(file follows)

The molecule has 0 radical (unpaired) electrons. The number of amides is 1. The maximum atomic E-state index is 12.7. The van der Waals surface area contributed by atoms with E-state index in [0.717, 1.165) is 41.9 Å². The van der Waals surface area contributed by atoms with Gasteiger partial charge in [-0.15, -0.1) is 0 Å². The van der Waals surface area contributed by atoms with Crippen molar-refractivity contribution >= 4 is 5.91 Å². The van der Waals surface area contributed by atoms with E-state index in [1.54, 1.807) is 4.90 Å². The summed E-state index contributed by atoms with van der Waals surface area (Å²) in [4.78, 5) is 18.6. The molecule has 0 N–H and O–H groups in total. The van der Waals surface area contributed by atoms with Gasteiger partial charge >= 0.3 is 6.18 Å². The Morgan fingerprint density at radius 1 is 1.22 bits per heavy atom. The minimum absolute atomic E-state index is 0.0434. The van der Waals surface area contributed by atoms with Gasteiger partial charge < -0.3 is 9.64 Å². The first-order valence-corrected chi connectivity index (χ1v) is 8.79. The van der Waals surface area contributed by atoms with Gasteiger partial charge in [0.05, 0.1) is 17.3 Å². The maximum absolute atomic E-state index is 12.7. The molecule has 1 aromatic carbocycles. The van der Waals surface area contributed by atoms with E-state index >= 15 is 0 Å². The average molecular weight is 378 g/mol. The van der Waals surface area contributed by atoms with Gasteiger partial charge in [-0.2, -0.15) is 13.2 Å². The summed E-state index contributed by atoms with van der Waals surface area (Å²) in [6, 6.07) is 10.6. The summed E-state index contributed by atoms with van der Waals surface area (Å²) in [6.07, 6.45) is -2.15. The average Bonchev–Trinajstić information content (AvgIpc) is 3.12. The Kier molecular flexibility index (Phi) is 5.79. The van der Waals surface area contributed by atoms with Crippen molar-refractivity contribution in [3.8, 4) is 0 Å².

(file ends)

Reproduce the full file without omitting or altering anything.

The molecule has 0 radical (unpaired) electrons. The number of amides is 1. The maximum atomic E-state index is 12.7. The van der Waals surface area contributed by atoms with E-state index in [0.717, 1.165) is 41.9 Å². The van der Waals surface area contributed by atoms with Gasteiger partial charge in [-0.15, -0.1) is 0 Å². The van der Waals surface area contributed by atoms with Crippen molar-refractivity contribution >= 4 is 5.91 Å². The van der Waals surface area contributed by atoms with E-state index in [1.54, 1.807) is 4.90 Å². The summed E-state index contributed by atoms with van der Waals surface area (Å²) in [4.78, 5) is 18.6. The molecule has 0 N–H and O–H groups in total. The van der Waals surface area contributed by atoms with Gasteiger partial charge >= 0.3 is 6.18 Å². The Morgan fingerprint density at radius 1 is 1.22 bits per heavy atom. The minimum absolute atomic E-state index is 0.0434. The van der Waals surface area contributed by atoms with Gasteiger partial charge < -0.3 is 9.64 Å². The first-order valence-corrected chi connectivity index (χ1v) is 8.79. The van der Waals surface area contributed by atoms with Gasteiger partial charge in [0.05, 0.1) is 17.3 Å². The maximum absolute atomic E-state index is 12.7. The molecule has 1 aromatic carbocycles. The van der Waals surface area contributed by atoms with E-state index >= 15 is 0 Å². The average molecular weight is 378 g/mol. The van der Waals surface area contributed by atoms with Gasteiger partial charge in [-0.2, -0.15) is 13.2 Å². The summed E-state index contributed by atoms with van der Waals surface area (Å²) in [6, 6.07) is 10.6. The summed E-state index contributed by atoms with van der Waals surface area (Å²) in [6.07, 6.45) is -2.15. The average Bonchev–Trinajstić information content (AvgIpc) is 3.12. The Kier molecular flexibility index (Phi) is 5.79. The van der Waals surface area contributed by atoms with Crippen molar-refractivity contribution in [3.8, 4) is 0 Å².